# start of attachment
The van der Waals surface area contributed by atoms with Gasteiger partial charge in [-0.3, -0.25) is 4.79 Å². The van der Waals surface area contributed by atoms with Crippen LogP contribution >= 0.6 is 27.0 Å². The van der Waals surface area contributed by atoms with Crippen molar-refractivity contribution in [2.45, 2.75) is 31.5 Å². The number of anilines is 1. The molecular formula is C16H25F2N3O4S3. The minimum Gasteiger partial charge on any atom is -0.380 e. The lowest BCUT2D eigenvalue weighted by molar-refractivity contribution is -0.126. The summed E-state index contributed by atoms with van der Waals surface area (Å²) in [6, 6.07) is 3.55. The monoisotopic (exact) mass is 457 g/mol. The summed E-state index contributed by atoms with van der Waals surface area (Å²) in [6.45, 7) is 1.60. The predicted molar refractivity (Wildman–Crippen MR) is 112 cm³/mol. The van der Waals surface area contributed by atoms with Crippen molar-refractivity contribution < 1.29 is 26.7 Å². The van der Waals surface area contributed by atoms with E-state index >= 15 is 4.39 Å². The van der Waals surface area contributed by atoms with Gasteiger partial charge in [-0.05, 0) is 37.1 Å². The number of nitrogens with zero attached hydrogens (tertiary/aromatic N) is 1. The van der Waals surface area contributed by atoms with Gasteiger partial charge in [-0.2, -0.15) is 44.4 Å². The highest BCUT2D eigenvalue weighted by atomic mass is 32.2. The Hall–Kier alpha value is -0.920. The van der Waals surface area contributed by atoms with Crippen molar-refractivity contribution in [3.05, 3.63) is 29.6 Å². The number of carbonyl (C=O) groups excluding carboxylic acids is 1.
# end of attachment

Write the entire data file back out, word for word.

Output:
The van der Waals surface area contributed by atoms with Gasteiger partial charge in [-0.3, -0.25) is 4.79 Å². The van der Waals surface area contributed by atoms with Crippen LogP contribution >= 0.6 is 27.0 Å². The van der Waals surface area contributed by atoms with Crippen molar-refractivity contribution in [2.45, 2.75) is 31.5 Å². The number of anilines is 1. The molecular formula is C16H25F2N3O4S3. The minimum Gasteiger partial charge on any atom is -0.380 e. The lowest BCUT2D eigenvalue weighted by molar-refractivity contribution is -0.126. The summed E-state index contributed by atoms with van der Waals surface area (Å²) in [6, 6.07) is 3.55. The monoisotopic (exact) mass is 457 g/mol. The summed E-state index contributed by atoms with van der Waals surface area (Å²) in [6.45, 7) is 1.60. The predicted molar refractivity (Wildman–Crippen MR) is 112 cm³/mol. The van der Waals surface area contributed by atoms with Crippen molar-refractivity contribution < 1.29 is 26.7 Å². The van der Waals surface area contributed by atoms with E-state index >= 15 is 4.39 Å². The van der Waals surface area contributed by atoms with Gasteiger partial charge in [-0.05, 0) is 37.1 Å². The number of nitrogens with zero attached hydrogens (tertiary/aromatic N) is 1. The van der Waals surface area contributed by atoms with Gasteiger partial charge in [-0.2, -0.15) is 44.4 Å². The highest BCUT2D eigenvalue weighted by atomic mass is 32.2. The Hall–Kier alpha value is -0.920. The van der Waals surface area contributed by atoms with Crippen molar-refractivity contribution in [3.05, 3.63) is 29.6 Å². The number of carbonyl (C=O) groups excluding carboxylic acids is 1.